Like Oprah, I have laid on a winter coat, and I'm back in to the 200 pound range. My tracking has fallen by the wayside, as I focus in on marketing my business and furthering my education. While I haven't quite gained a size, I can definitely feel a difference in the way my clothes fit. Same thing happened last year, and really, every year I can recall; but I take comfort in the fact that history is on my side here, and winter is over on March 1st.
Once I can tackle these overwhelming health problems (more on that later) I should be good to go for goal... and my next conference.
Sunday, November 30, 2008
Does it really get easier over time?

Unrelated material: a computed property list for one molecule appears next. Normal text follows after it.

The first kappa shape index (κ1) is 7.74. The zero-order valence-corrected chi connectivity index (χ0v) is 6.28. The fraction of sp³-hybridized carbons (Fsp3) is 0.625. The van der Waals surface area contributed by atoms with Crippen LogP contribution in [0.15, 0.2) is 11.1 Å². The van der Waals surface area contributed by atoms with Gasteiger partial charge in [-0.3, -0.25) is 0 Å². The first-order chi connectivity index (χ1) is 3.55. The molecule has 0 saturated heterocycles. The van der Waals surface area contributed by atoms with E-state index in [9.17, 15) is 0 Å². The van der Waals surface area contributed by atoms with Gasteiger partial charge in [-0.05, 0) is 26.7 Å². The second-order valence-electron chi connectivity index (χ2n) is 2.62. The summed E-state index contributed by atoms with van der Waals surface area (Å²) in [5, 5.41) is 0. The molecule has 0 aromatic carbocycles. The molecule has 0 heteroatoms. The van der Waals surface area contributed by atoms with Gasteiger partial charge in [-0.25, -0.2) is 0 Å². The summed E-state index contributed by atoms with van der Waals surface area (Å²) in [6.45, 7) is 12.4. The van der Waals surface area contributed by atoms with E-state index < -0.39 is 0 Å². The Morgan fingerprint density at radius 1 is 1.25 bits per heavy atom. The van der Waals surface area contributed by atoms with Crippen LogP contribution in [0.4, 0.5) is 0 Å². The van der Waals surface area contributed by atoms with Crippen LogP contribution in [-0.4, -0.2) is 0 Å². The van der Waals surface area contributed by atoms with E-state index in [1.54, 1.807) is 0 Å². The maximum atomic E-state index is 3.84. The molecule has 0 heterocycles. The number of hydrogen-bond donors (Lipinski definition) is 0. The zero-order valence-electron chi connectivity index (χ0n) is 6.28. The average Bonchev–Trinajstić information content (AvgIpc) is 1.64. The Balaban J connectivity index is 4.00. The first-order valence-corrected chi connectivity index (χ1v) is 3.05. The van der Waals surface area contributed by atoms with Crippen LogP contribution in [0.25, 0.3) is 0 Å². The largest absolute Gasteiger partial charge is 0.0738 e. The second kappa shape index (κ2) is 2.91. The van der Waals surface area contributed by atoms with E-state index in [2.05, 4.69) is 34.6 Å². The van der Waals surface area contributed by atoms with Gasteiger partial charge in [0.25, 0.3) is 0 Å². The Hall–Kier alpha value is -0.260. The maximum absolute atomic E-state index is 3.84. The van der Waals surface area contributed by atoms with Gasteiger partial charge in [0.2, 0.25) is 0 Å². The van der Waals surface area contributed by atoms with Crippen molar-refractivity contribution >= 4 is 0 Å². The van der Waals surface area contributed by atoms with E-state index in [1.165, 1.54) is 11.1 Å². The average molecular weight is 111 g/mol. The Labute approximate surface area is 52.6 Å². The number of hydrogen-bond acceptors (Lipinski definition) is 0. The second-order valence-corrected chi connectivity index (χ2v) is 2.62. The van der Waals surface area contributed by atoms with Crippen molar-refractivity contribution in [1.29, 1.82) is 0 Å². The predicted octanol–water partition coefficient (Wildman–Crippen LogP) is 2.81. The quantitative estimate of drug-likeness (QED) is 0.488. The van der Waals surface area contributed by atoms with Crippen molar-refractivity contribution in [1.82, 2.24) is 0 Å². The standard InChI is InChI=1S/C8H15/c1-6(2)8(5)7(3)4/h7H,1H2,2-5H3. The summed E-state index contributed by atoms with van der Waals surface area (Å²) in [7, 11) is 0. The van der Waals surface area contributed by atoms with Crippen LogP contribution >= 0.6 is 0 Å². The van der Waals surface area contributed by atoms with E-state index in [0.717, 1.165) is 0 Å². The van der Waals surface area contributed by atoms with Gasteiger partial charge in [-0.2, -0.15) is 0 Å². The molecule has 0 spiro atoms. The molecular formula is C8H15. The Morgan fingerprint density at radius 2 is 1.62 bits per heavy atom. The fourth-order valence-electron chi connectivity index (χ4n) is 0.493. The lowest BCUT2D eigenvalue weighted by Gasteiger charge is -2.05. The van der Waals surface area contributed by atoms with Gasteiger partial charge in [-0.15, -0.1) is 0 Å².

Some people say yes- healthy habits, such as eating right and exercising, become easier over time. I have even agreed with this statement myself, from time to time... but when it comes to lifelong habits- inertia, if you will- does it really ever get easier to get up early every morning and go running, as opposed to resting comfortably in your bed a little longer? Does it really get easier to get up off the sofa, and onto the treadmill? Does it really become easier, over time, to jump on the elliptical after a long day at work, when what you really want to do is eat macaroni and cheese and collapse in front of the TV? Really?
It's my opinion that most people have an enormous amount of difficulty with these choices.